’Many workmen and boys were dubbed with nicknames; here are just a few: Raspass, MagpieIron Mike, Teddy-lol-lol, Cottage Tom, Spot Tom and 6ft Tom…’  [Charles Peskin, c. 1900] 

By the middle of the 19th century, the Coalbrookdale Company employed between 3,000 and 4,000 men. Little is known about them, although census and archival research has shed light on a handful. Below, you can meet a few of the workers who were directly referenced in the order archive. 

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George Shepherd, Art Designer


Shepherd was born in 1856 in Dawley. He rose at Coalbrookdale from moulder to designer, overseeing drawing production. Several archive drawings are marked as ‘checked by’ him. Shepherd also taught at the local Coalbrookdale School of Art, one of many Government Schools of Art where hopeful or practising draughtsmen took drawing and design classes.   





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Walter Jones, Assistant Manager


Jones was born in 1857 in Coalbrookdale. His father was a pattern maker at the Works. Jones attended the Coalbrookdale School of Art, winning numerous prizes. By 1881, at the age of 23, Jones is working at the ironworks as a pattern maker. He worked as a pattern maker for several years before becoming the foreman pattern maker, and then assistant manager of the Works. Jones was also Chair of Ironbridge Co-operative Society.












IMAGE 26 Abraham Chilton.jpg

Abraham Chilton, Foreman Fitter


Abraham Chilton was born in 1837 in Little Wenlock, the son of an iron roller. Chilton was a fitter for the Coalbrookdale Company from at least 1881, rising to the foreman at some point between 1881 and 1891. According to an oral history interview with a former employee at the Works, Chilton was a notorious character. He was charge of his own workshop and his job would have been to assemble castings together and check they fitted correctly, before being dispatched. 






IMAGE 27 Benjamin Boycott.jpg

Benjamin Boycott, Foreman Moulder


Boycott was born in 1857 in Dawley and worked as a moulder at the ironworks from at least 1881. He is noted as the foreman moulder in the 1901 census. As a moulder, Boycott would have been responsible for creating the sand moulds into which molten iron was poured, as well as pouring the iron into the moulds. It would have been physically tiring, heavy work.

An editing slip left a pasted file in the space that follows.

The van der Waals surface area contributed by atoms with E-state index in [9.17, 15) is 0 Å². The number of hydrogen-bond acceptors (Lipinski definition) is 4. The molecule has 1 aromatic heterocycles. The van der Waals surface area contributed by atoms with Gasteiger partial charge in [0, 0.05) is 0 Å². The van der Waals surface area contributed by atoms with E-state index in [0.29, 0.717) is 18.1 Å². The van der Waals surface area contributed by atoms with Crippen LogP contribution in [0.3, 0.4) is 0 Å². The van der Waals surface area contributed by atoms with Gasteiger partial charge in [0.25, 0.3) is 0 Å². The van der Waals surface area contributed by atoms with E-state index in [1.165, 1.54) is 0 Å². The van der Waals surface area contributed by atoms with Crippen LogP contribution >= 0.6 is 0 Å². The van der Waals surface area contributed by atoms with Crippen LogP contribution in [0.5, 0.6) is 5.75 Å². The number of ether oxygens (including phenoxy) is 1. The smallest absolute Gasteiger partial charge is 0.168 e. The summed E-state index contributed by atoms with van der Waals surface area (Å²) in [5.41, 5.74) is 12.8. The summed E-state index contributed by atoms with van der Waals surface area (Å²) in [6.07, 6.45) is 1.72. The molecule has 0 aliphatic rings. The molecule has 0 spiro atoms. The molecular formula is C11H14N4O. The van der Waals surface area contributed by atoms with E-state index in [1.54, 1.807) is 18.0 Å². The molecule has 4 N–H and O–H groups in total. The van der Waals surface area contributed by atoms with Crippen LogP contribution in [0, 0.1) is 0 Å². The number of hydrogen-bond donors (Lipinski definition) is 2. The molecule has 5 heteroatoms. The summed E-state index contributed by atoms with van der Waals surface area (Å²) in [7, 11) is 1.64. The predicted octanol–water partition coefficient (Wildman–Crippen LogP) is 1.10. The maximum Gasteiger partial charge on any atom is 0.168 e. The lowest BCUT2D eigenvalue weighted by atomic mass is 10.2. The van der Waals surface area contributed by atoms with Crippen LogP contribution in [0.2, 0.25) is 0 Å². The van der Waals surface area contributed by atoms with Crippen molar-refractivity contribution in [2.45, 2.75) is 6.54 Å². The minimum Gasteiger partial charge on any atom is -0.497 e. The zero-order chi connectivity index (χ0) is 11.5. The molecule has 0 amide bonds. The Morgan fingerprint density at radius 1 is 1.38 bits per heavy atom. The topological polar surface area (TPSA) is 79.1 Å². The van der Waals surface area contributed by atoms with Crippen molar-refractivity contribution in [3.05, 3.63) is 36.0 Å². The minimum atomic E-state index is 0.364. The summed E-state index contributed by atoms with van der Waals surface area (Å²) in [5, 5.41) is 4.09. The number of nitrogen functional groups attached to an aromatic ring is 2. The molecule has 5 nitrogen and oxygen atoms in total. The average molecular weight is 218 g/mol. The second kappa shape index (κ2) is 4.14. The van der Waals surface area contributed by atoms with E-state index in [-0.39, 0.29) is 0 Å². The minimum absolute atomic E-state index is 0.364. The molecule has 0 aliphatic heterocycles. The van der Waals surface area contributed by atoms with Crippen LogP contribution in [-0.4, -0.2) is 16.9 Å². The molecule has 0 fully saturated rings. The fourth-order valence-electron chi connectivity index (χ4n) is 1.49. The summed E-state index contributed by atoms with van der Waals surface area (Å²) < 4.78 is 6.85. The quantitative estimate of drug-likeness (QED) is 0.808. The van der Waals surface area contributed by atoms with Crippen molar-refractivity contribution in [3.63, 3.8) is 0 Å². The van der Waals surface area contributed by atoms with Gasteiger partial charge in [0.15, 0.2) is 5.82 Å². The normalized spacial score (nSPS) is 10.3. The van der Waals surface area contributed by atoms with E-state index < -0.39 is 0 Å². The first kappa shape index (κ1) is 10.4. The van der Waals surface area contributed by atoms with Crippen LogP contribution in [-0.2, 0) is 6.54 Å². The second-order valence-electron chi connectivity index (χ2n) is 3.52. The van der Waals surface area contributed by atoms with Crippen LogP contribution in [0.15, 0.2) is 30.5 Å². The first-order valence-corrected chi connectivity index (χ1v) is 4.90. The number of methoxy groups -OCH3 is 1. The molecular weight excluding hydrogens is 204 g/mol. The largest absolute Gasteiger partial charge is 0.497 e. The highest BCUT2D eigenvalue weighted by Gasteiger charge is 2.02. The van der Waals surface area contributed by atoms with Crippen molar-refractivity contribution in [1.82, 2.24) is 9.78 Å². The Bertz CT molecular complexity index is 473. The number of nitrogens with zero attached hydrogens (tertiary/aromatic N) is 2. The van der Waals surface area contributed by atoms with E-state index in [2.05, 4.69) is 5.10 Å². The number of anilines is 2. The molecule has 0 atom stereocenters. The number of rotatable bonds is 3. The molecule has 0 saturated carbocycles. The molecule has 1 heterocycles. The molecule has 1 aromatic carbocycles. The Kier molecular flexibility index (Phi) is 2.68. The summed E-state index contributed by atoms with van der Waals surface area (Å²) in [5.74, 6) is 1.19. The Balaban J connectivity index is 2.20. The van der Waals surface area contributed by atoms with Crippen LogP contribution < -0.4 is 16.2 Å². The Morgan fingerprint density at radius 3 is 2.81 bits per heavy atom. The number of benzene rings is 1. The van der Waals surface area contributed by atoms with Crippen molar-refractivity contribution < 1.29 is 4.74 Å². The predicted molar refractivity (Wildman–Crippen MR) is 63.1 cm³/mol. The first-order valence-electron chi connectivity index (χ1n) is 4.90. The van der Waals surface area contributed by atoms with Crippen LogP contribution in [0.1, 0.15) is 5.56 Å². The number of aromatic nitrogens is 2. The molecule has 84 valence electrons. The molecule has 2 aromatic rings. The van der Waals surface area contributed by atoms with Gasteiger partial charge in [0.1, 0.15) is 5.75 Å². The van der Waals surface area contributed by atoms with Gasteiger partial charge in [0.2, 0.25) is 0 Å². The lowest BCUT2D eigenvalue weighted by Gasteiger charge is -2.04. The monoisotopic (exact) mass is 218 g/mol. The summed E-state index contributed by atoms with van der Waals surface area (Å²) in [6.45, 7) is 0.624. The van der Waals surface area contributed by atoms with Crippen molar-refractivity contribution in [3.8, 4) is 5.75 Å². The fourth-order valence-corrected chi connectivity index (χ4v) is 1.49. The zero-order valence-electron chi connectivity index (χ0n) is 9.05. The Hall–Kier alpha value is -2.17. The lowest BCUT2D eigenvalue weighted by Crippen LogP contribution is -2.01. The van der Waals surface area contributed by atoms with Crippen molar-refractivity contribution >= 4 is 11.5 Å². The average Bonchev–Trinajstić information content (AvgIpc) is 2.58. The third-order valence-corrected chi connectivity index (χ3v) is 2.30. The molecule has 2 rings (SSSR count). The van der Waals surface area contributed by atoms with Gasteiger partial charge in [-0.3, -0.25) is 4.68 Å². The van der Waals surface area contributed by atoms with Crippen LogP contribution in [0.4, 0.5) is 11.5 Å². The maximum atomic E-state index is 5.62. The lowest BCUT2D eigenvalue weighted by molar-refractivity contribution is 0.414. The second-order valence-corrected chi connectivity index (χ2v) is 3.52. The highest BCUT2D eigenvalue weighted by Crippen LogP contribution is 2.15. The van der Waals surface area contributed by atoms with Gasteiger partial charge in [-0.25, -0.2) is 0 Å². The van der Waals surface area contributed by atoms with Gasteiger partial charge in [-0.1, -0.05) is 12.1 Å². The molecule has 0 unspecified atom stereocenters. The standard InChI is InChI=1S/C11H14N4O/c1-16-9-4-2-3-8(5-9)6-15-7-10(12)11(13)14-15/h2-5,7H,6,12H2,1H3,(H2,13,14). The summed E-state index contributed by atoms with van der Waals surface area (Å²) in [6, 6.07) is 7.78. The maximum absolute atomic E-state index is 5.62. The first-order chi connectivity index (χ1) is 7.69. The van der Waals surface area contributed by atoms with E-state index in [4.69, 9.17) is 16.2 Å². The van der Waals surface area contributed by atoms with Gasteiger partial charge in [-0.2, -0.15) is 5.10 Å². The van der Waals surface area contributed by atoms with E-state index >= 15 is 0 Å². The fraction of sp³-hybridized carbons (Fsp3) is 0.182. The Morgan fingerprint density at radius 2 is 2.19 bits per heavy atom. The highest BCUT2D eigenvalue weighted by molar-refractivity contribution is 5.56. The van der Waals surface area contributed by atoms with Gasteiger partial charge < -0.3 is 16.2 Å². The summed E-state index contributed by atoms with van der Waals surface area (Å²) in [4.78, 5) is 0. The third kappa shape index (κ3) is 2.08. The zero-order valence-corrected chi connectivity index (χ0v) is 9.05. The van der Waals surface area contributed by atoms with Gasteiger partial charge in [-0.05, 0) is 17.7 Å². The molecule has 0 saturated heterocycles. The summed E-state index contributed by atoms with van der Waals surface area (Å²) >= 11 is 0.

IMAGE 28 William John Fletcher.jpg

William John Fletcher, Foreman Pattern Maker


Fletcher was born in Coalbrookdale in 1867. His father and brother both worked as fitters at the ironworks. Fletcher began working in Coalbrookdale at some point before turning 15. Originally a fitter, he rose through the ranks from fitter to foreman pattern maker. His job was highly skilled, carving patterns that were used to create cavities in sand moulds into which iron was poured. He is referenced in several of the Coalbrookdale orders. 




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James Rawle, Storekeeper


James Rawle was born in 1857 in Bristol. He worked for the Coalbrookdale Company for a total of 34 years, 12 of them spent at the Bristol office, and 22 of them spent at Coalbrookdale. He was a clerk for many years, and then a storekeeper.  

In 1906 Rawle was charged with embezzlement. At this time, Rawle was working as a storekeeper, where he could sell coal or iron on behalf of Coalbrookdale. It transpired that Rawle had been selling goods, but not recording the purchases and then pocketing the money for himself. He did this over a considerable period of time, and the embezzlement ran into £190. During sentencing, the judge proclaimed that it was not the amount Rawle had embezzled so much as the long course of his dishonesty, having been ‘a man of some position and trust in the service of Coalbrookdale’. Rawle was sentenced to prison for 12 months, with hard labour. After completing his sentence, and spending a brief period of time in Warwickshire, Rawle moved to Canada and started a new life as a farmer. 




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Frederick Rich, Accountant


Rich was born in Rufford, Nottinghamshire, in 1848. Rich changed jobs several times at the ironworks, being described as a ‘storekeeper in ironworks’, ‘foundry manager (assistant), and ‘accountant in ironworks’ in the census records. He spent the longest amount of time as an accountant, likely over 30 years. Rich was a witness in the Rawle embezzlement case.